Experts of the next discussion tried to dissect the phenomenon of mass culture, whether it should be opposed to elite culture and whether mass is synonymous of low quality. “Mass Culture: Is It Kitsch or Boon?” Kathy Merlock Jackson (USA), Professor at the Virginia Wesleyan University; Malcolm Garrett, Creative Director of the Images&Co; Lyudmila Zaporozhtseva, Professor at the National Research University, Higher School of Economics; Vsevolod Lisovsky, Director of the Center for Theatrical Research Transformator; and Arseny Gonchukov, Film Director and Screenwriter, tried to answer this question.

“Mass and elite cultures complement each other, if we understand them both, we become richer. For example, street fashion influences high fashion, makes it more interesting. Mass culture is dynamic and diverse,” said Kathy Merlock Jackson.

Lyudmila Zaporozhtseva expressed a similar point of view; she emphasized that culture is our environment and described how mass culture has given the world many new tools to realize creative ideas.

“Now we are in the midst of the fourth industrial revolution, it is the concept of a metaverse: a space where the structure of the physical world is supplemented, complicated and expanded by the structure of the virtual world. Mass culture now has so much capacity to create products of a different order that it begs the question: which of these cultures, high or mass, is now more complex. Which one gives us more potential to make sense of and interact with it? The technologies used in popular culture offer tremendous opportunities to create interesting cultural products,” commented Lyudmila.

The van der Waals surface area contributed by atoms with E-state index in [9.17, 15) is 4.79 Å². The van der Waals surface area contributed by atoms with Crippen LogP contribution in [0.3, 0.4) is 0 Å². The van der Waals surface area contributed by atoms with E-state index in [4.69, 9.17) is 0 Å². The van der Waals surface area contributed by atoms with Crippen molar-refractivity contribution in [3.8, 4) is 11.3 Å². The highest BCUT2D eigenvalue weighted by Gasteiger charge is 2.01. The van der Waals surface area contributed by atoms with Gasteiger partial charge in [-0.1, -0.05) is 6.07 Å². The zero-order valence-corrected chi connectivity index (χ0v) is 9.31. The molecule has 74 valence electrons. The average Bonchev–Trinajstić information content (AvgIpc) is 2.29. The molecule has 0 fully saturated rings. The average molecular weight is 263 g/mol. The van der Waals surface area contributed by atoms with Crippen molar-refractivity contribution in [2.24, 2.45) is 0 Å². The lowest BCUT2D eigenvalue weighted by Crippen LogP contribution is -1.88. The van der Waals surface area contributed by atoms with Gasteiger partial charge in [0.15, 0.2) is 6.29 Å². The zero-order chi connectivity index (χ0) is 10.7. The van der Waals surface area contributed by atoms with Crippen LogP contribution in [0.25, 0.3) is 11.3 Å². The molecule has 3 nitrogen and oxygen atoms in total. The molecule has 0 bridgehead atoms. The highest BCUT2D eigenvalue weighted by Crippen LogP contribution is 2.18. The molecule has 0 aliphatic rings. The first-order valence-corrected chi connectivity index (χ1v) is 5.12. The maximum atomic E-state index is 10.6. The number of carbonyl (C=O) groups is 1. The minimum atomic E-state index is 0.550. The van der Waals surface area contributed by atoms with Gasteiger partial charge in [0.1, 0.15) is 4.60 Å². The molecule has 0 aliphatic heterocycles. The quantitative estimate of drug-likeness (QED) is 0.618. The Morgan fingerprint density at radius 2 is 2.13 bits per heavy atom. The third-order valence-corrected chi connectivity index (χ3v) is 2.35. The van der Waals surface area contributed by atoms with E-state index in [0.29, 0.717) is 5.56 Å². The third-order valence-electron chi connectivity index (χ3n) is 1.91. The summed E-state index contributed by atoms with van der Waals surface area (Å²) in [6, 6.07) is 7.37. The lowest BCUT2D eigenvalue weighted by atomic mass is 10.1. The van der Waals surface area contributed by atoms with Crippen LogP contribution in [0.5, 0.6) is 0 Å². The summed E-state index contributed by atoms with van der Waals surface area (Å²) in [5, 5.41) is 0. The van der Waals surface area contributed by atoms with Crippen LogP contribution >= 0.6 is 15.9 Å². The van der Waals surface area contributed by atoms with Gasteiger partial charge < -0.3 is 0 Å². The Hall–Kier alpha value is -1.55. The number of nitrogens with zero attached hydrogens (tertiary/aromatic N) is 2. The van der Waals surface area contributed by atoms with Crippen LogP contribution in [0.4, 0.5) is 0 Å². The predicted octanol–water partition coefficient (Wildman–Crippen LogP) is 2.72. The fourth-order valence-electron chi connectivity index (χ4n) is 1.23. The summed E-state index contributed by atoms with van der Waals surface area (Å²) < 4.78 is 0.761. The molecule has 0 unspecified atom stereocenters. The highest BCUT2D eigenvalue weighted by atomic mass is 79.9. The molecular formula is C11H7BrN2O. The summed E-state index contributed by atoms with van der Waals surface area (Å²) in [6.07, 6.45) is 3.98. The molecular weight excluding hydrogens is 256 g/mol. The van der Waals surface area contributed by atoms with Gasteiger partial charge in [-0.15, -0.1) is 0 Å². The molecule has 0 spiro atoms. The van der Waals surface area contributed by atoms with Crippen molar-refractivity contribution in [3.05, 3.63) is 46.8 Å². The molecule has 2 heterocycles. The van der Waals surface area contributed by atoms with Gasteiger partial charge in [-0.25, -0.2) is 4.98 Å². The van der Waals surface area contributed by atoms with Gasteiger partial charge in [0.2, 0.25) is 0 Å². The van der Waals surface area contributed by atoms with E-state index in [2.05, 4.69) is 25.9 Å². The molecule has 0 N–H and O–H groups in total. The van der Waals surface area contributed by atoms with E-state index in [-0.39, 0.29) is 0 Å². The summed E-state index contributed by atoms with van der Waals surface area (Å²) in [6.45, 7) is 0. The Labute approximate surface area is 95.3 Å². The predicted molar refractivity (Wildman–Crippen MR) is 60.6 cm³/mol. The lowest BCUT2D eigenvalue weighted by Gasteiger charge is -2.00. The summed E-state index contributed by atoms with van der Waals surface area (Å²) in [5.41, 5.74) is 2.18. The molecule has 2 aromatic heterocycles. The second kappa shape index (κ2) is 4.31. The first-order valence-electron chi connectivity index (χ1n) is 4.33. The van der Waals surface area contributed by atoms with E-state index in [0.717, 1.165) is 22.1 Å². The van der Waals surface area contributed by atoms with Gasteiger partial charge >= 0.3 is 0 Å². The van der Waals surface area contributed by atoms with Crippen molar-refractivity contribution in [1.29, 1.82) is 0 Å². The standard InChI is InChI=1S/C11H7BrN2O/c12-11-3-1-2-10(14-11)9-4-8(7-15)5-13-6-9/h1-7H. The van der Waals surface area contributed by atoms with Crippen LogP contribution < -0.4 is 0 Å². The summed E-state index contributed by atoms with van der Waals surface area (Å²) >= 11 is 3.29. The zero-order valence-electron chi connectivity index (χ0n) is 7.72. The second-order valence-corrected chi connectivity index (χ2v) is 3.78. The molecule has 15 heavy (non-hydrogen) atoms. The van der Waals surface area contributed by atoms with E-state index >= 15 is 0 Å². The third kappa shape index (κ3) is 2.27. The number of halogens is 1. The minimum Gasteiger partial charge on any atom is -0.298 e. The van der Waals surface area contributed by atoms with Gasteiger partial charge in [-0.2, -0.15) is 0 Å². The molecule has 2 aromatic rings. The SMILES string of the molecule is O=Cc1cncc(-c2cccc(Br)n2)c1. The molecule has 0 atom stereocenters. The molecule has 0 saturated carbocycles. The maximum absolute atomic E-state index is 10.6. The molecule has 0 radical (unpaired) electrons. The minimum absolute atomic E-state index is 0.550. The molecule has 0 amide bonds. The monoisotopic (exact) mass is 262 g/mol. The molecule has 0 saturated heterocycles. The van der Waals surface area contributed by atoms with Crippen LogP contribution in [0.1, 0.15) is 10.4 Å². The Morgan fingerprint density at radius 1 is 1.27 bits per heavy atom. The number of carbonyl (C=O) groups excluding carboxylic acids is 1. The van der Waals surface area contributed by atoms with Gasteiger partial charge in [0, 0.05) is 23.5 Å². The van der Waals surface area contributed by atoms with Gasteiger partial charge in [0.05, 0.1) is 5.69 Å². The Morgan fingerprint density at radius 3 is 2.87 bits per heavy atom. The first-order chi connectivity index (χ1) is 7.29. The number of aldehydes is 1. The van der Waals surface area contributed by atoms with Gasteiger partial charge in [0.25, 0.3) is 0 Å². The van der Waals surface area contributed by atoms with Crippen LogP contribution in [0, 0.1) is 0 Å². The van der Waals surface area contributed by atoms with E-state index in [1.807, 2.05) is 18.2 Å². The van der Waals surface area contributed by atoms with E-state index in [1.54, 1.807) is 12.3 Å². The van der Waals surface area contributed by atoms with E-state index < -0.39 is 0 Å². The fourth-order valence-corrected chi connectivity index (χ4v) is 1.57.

On November 12, the Open Lectures program began with a discussion “Museum Marketing: New Effective Solutions”. Participants included Lara Kotreleva, Director of the branch of the Tretyakov Gallery in Vladivostok; Daria Chudnaya, Deputy General Director of a private Russian space corporation Success Rockets; Anna Malenkova, SMM-specialist at the Joseph Brodsky’s “Room and a Half” Museum; Marina Zatsepina, Head of the PR Department at the New Jerusalem Museum; and Maurice Seleky (Netherlands), Head of Communication and Marketing at the Amsterdam Museum.

Experts told about the most unusual marketing campaigns in culture: samizdat merch, a bar from the Brodsky Museum, the golden carriage of the Dutch Royal Family, letters from Soviet cosmonauts and more.

“The cool museum marketing is the one that is embedded in all the non-obvious points of contact with people, although in terms of organization, structurally, it is not always easy. The role of a leader is very important here, someone who can see at the strategy level that the visitor service, not very visible work, is the real marketing that makes up the overall image, brand and reputation of a museum,” said Lara Kotreleva.

Experts also spoke about marketing being a dialog with the audience, where the museum hears its visitors and discusses issues that concern them.

“We are trying to organize a public dialog, to talk to the public about cultural heritage and to include as many people as possible,” commented Maurice Seleky.

The topic of museums continued in the discussion “From Performance to Installations: Practices of Interaction Between Theatres and Museums”. Its participants included Jacqueline Kornmüller and Peter Wolf (Austria), representatives of Wenn es soweit ist; Stefan Kaegi (Germany), Theater Director at Rimini Protokoll; Kate Bailey (UK), Producer in the Theater and Performance Department at the V&A; Elisabetta Bisaro (France), Head of International Development at La Briqueterie – Centre de Developpement Choregraphique National du Val-de-Marne; and Ilya Kukharenko, Theater Expert and Producer.

The main question in this discussion was how museums and theaters can cooperate effectively and mutually enrich their spaces. Peter Wolf spoke about the project Ganymed, where he engaged galleries as part of a performance. And just recently, Jacqueline Kornmüller staged the Flora project at the Hermitage, where actors help us better understand the works in the museum’s collection.